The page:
Alongside running this little food blog, I sometimes, you know, do real journalist stuff. Or at least as real as picking a person to act as a subject for my photojournalism photo essay, and going to her home on the south side of Chicago to spend a few hours in her living room and office, watching and photographing her at work, practicing yoga and reading.
We took a short break from all of that and walked a block south to Bridgeport Pasty, a café I had only heard of but had never actually encountered.
You see, last February, I had this wild idea that I would get a grant to stay in Chicago over the summer and produce a documentary exposé on the Chicago food trucks’ battles with city and state regulations keeping them from being able to cook onboard the trucks. While writing the grant proposal, I fleshed out this idea incredibly well and developed all kinds of ideas for the documentary, even going as far as contacting literally all of the trucks in Chicago to see if they would allow me to film them or interview the owners. The surprising part is that I actually got permission and enthusiasm from some of the owners. Anyways, in all this research, I read up on all the trucks, so I knew about Bridgeport Pasty as a truck that sells their signature pasties on the streets of Chicago. What I didn’t know is that they have a brick-and-mortar store too.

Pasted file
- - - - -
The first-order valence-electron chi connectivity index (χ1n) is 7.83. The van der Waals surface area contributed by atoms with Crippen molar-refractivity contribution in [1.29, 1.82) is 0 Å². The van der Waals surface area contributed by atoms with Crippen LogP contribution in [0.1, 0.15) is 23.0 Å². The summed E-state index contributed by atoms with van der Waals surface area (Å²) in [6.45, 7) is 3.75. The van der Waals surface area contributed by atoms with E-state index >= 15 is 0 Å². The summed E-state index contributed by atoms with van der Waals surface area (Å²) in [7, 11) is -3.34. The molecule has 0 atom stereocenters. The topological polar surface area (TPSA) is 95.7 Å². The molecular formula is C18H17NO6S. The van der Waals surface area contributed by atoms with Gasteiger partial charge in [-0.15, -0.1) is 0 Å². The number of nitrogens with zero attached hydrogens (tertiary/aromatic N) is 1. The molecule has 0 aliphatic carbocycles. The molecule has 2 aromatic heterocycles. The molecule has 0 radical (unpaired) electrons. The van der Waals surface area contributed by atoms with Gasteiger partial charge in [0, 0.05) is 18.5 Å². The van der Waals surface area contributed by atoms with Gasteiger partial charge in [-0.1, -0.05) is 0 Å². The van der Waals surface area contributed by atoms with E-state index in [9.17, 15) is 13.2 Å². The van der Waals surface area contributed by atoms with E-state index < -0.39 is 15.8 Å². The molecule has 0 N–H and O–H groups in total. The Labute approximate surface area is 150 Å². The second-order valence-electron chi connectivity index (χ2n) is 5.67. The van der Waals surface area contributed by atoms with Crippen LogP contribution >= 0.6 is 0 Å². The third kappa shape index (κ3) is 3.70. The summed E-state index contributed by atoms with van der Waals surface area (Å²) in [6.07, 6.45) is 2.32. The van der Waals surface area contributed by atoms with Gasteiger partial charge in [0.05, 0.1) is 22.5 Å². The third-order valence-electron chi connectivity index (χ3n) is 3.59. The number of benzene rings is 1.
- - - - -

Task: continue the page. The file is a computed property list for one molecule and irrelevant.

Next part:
Finally being able to go there and try it out almost validated my effort and excitement for this proposal, even though my request wasn’t approved. And let me say that walking that block in the frigid Chicago winter after taking 3 trains and a bus – yeah, that was totally worth it.
It was tough for me to choose which pasty to get, but I finally settled on the barbecue beef pasty. That was only after taking such beauties as the “oinkle” (with pork sausage, apple and potato), the “chic-pot-pie” and the “gobbler” (with turkey, stuffing and gravy) pasties into consideration.
Surprisingly, this was my first experience ever with a real pasty (if you aren’t counting Hot Pockets, that is). I’ve been to the Upper Peninsula of Michigan a few times in my life and for some reason never tried this regional delicacy there. If those are anywhere as good as these, then sign me up!
The pastry part was golden and flaky, with a nice buttery flavor that made you know the chefs weren’t skimping on flavor in favor of health benefit. The braided rope part along the curved edge had to be my favorite part. And inside, the beef had a sweet, smoky flavor that was enhanced by pepper bits (which I proceeded to evacuate from the pasty as I ate, as I’m not a fan of peppers). The pasty was stuffed just enough that the beef started spilling out as I got far enough into it. By the time I was finished, I caught myself eyeing up the other offerings in the glass case, eager to have a taste of more. (Good thing this was just a snack.)
I’ve said it before, and I’ll say it again. You can’t go wrong with Chicago food truck food, especially if they don’t have to cook somewhere and serve it onboard. I got a pasty made right in the café, and it was absolutely delicious. I don’t make it to Bridgeport as often as I probably ought to, but next time I go, I know where I’ll be going to grab an “oinkle.”